Common Questions About Substitute Teaching
Questions About Substitute Teaching

Substitute teaching is a profession that attracts many kinds of people for many different reasons. It can be an extremely flexible part time job, or it can be a full time career. It is also a great job for a transitional time in someone's life, but it can also serve well as a long term occupation. Beyond the inherent flexibility of substitute teaching as an income source, there are many other reasons that people choose substitute teaching as their occupation.

Community Involvement

Some substitute teachers enjoy substituting because of the involvement opportunities it gives them in their communities. Not only does substitute teaching allow people to contribute to their communities in a beneficial way, but it also is an excellent opportunity to work with youth and help make a positive difference in their lives.

In any community, its residents rely on their schools to teach their young to be prepared to face tomorrow as educated adults. Schools need to meet that challenge even when a regular classroom teacher is unavailable because of a conference, a coaching event, or illness. Substitute teachers make positive community contributions by helping to maintain consistency and provide professional services when schools need it most.

Parents of school age children sometimes choose to become substitute teachers so that they can become involved in their children's schools. Substituting is a great way to become involved in their children's education and have a positive impact on their children's schools. (Some substitutes, however, do decline assignments of classes that have their own children in them.)

Other substitute teachers find it very fulfilling to work with youth. These people have a gift and talent in working with students. As with any situation in which children and youth are involved, it can be challenging to work with this age group (just ask any parent!), and in a classroom setting, it is often one adult to thirty children. However, a desire to work with young people and to help contribute positively to their lives is a rewarding reason to become a substitute teacher.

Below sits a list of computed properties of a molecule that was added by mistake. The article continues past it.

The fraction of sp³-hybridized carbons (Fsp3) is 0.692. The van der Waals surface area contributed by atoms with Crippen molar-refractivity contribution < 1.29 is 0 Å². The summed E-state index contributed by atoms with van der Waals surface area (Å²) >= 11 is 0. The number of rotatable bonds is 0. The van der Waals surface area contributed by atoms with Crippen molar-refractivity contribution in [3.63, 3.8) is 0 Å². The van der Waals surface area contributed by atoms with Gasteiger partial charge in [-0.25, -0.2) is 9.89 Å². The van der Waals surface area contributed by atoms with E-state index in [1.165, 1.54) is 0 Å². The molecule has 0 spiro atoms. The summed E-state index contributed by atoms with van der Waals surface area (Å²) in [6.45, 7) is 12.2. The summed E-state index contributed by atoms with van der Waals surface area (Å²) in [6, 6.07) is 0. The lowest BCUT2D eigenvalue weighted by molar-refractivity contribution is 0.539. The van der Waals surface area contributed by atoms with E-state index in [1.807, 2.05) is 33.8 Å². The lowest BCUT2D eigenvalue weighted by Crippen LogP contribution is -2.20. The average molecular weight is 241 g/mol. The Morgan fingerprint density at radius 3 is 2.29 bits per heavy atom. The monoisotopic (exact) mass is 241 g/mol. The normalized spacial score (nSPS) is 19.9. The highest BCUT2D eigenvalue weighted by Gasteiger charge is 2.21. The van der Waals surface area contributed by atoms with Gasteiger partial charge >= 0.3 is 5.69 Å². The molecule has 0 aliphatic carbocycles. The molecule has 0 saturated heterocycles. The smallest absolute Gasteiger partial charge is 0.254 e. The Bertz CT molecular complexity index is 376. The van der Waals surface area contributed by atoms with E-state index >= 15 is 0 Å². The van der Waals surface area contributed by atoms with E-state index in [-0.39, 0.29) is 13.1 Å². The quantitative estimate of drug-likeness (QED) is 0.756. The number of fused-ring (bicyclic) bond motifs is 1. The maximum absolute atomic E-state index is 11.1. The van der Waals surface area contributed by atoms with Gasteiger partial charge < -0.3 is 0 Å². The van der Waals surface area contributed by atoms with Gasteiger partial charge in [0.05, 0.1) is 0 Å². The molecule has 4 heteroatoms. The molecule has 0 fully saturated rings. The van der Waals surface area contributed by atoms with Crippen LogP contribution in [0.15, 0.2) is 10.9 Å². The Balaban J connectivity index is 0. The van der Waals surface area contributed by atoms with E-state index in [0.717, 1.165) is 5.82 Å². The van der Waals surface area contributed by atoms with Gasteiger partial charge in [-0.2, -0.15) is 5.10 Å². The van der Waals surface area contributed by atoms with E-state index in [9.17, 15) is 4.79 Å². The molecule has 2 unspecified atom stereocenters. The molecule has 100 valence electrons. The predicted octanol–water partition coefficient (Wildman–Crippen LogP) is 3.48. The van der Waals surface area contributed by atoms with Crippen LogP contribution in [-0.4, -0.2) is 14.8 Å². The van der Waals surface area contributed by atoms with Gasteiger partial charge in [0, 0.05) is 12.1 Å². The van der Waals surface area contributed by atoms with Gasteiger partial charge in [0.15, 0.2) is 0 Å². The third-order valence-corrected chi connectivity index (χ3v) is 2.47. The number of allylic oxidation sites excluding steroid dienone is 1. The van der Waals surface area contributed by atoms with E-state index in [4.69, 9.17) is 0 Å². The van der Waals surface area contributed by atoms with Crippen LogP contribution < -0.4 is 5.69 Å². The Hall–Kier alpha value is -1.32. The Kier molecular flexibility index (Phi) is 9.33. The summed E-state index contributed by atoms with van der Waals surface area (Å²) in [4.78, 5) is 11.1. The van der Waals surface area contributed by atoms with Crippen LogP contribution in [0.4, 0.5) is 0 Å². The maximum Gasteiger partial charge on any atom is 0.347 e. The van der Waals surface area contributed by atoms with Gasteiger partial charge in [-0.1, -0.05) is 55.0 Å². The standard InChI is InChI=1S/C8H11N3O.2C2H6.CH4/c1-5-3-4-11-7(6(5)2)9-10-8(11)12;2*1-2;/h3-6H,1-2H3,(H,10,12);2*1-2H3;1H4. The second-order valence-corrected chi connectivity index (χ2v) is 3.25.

Substitute teaching also offers excellent experience for individuals considering a career in teaching, looking to broaden their skills, or hoping to experience different kinds of employment. For people who are thinking about or working toward a career in education, substitute teaching can provide unparalleled hands-on experience in the classroom. Different classroom situations arise, and substitute teachers need to think and react quickly. For people planning to go into education full time, these are valuable opportunities to gain experience in finding a personal classroom management style, dealing with behavioral challenges, and organizing a day. That classroom experience looks good on a resume for people applying for teaching positions. Additionally, this experience can translate into speaking confidently in a job interview for a full time teaching position when the time comes.

Even for people who are between other jobs or careers can find substitute teaching useful and rewarding. The overall job market is more competitive in this economy, and substitute teaching can provide a flexible solution in the interim. Not only can a substitute teacher be able to decline a day's assignment to be available for a job interview elsewhere, but also the time spent substitute teaching fills what would otherwise be an employment gap in the resume. Experience in substitute teaching during an interim period shows a dedication to keep working and a confidence to work at something a little out of the ordinary (from the person's usual career path).